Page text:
Earlier in my career, I was fortunate enough to have worked for a few organizational giants like NASA, TRW, and United Airlines. Within these organizations, I was exposed to the rigors of systems thinking, Total Quality Management (TQM), and the Baldrige Award efforts of the 1990s.

Each of them helped improve our efforts, efficiencies, and outcomes. And each of them taught us to keep looking upstream for ongoing improvements.

These types of efforts also taught me the importance of leadership, vision, and engagement. I could go on, but many of you already know a great deal about systems thinking as it applies to safety.

However, one facet of these movements seems to strike a chord, and that's “rigor.”

As our world of safety evolves, I continue think of improvements in terms of my TQM and Baldrige experiences. Are we continually looking upwind for ways to rigorously improve materials, tools, equipment, facilities, processes, and people?

But wait, I also get stuck on the people element. People and rigor resonate. People and rigor seemingly provide the largest challenges and payoffs. Is there a constant form of organizational questioning that drives individuals to go deeper and look continually upstream, with good tools, for resolutions and abatement tactics that will lessen your risk for failure and loss?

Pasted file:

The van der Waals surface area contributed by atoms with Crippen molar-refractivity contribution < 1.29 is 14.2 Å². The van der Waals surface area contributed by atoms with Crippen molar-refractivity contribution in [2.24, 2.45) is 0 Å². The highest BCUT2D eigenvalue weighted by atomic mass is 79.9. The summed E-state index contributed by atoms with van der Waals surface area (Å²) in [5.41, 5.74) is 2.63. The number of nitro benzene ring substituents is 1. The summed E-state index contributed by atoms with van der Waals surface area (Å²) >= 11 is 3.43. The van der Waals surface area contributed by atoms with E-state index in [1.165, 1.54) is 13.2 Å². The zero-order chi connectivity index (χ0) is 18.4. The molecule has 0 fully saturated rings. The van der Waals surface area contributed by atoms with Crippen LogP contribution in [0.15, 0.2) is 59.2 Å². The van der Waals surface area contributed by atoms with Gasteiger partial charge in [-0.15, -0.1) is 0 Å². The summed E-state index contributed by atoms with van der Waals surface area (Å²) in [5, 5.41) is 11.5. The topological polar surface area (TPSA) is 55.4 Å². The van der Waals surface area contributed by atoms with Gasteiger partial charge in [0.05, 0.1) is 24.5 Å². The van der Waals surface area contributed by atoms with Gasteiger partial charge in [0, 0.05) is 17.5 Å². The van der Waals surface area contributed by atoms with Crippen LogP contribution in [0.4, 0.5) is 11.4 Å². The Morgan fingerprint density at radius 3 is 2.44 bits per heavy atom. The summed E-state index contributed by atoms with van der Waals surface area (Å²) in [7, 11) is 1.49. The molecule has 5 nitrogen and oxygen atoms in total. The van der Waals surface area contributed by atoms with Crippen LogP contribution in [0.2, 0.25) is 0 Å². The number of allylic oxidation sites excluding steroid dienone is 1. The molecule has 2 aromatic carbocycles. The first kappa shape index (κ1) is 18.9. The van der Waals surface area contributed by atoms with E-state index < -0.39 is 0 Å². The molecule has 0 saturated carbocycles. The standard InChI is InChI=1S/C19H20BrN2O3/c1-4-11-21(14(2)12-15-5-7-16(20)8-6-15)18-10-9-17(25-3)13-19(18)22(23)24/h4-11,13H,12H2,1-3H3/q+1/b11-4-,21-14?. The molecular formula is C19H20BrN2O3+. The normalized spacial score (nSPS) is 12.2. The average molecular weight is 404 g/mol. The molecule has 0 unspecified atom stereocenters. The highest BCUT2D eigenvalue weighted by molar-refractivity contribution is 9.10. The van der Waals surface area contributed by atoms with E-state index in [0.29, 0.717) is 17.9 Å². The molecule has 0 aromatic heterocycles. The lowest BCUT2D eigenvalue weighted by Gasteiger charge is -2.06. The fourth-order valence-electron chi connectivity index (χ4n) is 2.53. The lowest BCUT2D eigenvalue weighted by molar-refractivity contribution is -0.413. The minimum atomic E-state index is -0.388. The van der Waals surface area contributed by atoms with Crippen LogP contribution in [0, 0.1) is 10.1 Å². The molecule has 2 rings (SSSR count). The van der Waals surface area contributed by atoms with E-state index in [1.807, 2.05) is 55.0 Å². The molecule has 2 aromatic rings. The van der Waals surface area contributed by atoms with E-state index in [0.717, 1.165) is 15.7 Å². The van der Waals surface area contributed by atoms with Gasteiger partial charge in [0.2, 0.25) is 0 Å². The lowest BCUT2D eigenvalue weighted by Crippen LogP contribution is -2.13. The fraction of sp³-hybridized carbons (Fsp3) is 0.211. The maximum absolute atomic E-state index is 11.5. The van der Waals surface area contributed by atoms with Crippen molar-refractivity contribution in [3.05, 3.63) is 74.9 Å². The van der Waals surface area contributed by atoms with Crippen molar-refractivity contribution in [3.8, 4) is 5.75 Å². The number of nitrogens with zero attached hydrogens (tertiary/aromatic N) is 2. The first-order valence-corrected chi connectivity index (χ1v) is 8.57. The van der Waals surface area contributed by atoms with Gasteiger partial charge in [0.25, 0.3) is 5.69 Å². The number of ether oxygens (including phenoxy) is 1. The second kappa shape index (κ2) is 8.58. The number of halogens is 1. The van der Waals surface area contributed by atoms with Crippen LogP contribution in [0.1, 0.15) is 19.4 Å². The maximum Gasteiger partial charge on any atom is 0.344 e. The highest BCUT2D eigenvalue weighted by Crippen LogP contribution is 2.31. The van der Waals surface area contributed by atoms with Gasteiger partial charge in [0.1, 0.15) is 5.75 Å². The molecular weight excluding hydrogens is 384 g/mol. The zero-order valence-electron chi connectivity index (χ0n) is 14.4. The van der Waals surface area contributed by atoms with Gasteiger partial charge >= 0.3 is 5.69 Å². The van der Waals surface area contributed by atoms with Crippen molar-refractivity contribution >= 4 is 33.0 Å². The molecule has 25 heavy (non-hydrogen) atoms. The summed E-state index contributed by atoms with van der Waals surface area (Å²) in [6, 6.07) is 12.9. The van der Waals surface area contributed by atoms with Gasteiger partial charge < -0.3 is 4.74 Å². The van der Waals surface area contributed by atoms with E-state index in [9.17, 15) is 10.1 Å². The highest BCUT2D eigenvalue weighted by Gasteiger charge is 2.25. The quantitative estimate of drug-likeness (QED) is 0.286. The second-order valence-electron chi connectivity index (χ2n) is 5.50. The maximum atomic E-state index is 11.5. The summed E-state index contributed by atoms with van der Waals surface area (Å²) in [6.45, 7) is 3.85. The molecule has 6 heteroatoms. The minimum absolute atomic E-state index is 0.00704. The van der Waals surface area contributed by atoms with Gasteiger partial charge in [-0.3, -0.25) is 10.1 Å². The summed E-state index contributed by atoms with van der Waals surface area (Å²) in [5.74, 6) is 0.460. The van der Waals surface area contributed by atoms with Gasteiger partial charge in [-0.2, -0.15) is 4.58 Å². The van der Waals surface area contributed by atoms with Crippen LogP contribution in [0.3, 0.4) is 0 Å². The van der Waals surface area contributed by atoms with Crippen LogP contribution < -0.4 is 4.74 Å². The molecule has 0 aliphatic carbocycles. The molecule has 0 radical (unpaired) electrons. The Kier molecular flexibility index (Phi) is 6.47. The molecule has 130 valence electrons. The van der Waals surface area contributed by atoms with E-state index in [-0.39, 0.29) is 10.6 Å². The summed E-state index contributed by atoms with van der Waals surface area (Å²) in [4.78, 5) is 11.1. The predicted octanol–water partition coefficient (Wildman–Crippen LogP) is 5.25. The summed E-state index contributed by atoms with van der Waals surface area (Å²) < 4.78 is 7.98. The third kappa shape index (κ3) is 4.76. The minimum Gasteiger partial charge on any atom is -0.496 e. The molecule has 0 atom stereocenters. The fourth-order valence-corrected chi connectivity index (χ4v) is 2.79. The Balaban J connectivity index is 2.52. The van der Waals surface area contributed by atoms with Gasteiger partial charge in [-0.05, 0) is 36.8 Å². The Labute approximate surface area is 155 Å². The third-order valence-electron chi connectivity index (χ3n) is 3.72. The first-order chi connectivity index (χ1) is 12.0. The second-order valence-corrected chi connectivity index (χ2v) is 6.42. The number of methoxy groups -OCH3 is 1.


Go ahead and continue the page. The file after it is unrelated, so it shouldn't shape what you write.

Who’s making sure your people apply rigor to near-misses and incident-producing events? 

Do you have the right organizational leaders pushing others to look upstream, always questioning how the organization can protect, mitigate, prevent, and preclude?

We shouldn’t make all of this more complicated than it has to be. But we should look for leaders who set a great example by applying rigor to our failures and opportunities.  And we should look for leaders who set high expectations and hold others accountable to do much of the same.

At times, we have to deal with complex systems, but please don’t complicate what’s not necessarily complicated. Rigor needs to be applied to standards of excellence, with a simple but straightforward tenacity, and out of concern to help and protect others.

Rigor certainly helps to keep our organizations robust, flexible, and open to ongoing success.

And when it comes to safety, our transparency as leaders can go a long way, especially when aligned with rigor.

Transparency and rigor will stop the rigor mortis from settling in, because if it does, it could make sustainable safety excellence just about impossible to embrace.